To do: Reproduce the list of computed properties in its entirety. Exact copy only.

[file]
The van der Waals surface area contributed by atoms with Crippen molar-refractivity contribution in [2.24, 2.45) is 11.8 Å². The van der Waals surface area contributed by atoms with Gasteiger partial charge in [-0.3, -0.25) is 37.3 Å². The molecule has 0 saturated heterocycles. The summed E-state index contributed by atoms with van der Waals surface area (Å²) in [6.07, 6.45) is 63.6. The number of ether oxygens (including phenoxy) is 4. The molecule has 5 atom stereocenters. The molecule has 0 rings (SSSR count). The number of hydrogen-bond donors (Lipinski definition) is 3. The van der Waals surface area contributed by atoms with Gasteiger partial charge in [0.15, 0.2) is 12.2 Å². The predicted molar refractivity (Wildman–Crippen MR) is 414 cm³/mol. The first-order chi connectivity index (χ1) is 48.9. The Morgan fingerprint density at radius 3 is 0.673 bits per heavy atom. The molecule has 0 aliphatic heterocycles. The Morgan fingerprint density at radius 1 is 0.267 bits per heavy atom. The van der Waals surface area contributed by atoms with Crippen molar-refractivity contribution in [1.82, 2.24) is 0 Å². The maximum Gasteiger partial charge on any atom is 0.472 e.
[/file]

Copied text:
The van der Waals surface area contributed by atoms with Crippen molar-refractivity contribution in [2.24, 2.45) is 11.8 Å². The van der Waals surface area contributed by atoms with Gasteiger partial charge in [-0.3, -0.25) is 37.3 Å². The molecule has 0 saturated heterocycles. The summed E-state index contributed by atoms with van der Waals surface area (Å²) in [6.07, 6.45) is 63.6. The number of ether oxygens (including phenoxy) is 4. The molecule has 5 atom stereocenters. The molecule has 0 rings (SSSR count). The number of hydrogen-bond donors (Lipinski definition) is 3. The van der Waals surface area contributed by atoms with Gasteiger partial charge in [0.15, 0.2) is 12.2 Å². The predicted molar refractivity (Wildman–Crippen MR) is 414 cm³/mol. The first-order chi connectivity index (χ1) is 48.9. The Morgan fingerprint density at radius 3 is 0.673 bits per heavy atom. The molecule has 0 aliphatic heterocycles. The Morgan fingerprint density at radius 1 is 0.267 bits per heavy atom. The van der Waals surface area contributed by atoms with Crippen molar-refractivity contribution in [1.82, 2.24) is 0 Å². The maximum Gasteiger partial charge on any atom is 0.472 e.